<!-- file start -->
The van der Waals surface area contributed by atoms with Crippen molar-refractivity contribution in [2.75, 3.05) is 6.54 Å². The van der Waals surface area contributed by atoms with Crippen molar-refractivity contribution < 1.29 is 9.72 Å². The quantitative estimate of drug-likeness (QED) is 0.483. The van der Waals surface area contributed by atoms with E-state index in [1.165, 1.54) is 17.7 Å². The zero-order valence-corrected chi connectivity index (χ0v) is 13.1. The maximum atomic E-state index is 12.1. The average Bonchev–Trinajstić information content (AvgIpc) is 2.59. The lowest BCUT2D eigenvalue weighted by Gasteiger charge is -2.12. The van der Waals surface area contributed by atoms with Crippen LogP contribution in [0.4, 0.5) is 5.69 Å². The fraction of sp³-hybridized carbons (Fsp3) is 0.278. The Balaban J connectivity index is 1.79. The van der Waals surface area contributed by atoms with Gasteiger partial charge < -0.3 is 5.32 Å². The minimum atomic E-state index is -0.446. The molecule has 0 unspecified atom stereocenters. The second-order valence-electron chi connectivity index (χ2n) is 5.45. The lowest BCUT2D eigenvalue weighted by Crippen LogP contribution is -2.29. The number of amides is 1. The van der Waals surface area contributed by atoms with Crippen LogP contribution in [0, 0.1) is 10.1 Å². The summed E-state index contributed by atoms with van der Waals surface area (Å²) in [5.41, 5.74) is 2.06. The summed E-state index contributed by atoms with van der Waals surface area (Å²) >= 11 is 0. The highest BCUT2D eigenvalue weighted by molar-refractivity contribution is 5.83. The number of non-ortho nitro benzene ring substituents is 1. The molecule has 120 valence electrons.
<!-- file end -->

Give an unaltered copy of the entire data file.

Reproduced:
The van der Waals surface area contributed by atoms with Crippen molar-refractivity contribution in [2.75, 3.05) is 6.54 Å². The van der Waals surface area contributed by atoms with Crippen molar-refractivity contribution < 1.29 is 9.72 Å². The quantitative estimate of drug-likeness (QED) is 0.483. The van der Waals surface area contributed by atoms with E-state index in [1.165, 1.54) is 17.7 Å². The zero-order valence-corrected chi connectivity index (χ0v) is 13.1. The maximum atomic E-state index is 12.1. The average Bonchev–Trinajstić information content (AvgIpc) is 2.59. The lowest BCUT2D eigenvalue weighted by Gasteiger charge is -2.12. The van der Waals surface area contributed by atoms with Crippen LogP contribution in [0.4, 0.5) is 5.69 Å². The fraction of sp³-hybridized carbons (Fsp3) is 0.278. The Balaban J connectivity index is 1.79. The van der Waals surface area contributed by atoms with Gasteiger partial charge < -0.3 is 5.32 Å². The minimum atomic E-state index is -0.446. The molecule has 0 unspecified atom stereocenters. The second-order valence-electron chi connectivity index (χ2n) is 5.45. The lowest BCUT2D eigenvalue weighted by Crippen LogP contribution is -2.29. The number of amides is 1. The van der Waals surface area contributed by atoms with Crippen LogP contribution in [0, 0.1) is 10.1 Å². The summed E-state index contributed by atoms with van der Waals surface area (Å²) in [5.41, 5.74) is 2.06. The summed E-state index contributed by atoms with van der Waals surface area (Å²) >= 11 is 0. The highest BCUT2D eigenvalue weighted by molar-refractivity contribution is 5.83. The number of non-ortho nitro benzene ring substituents is 1. The molecule has 120 valence electrons.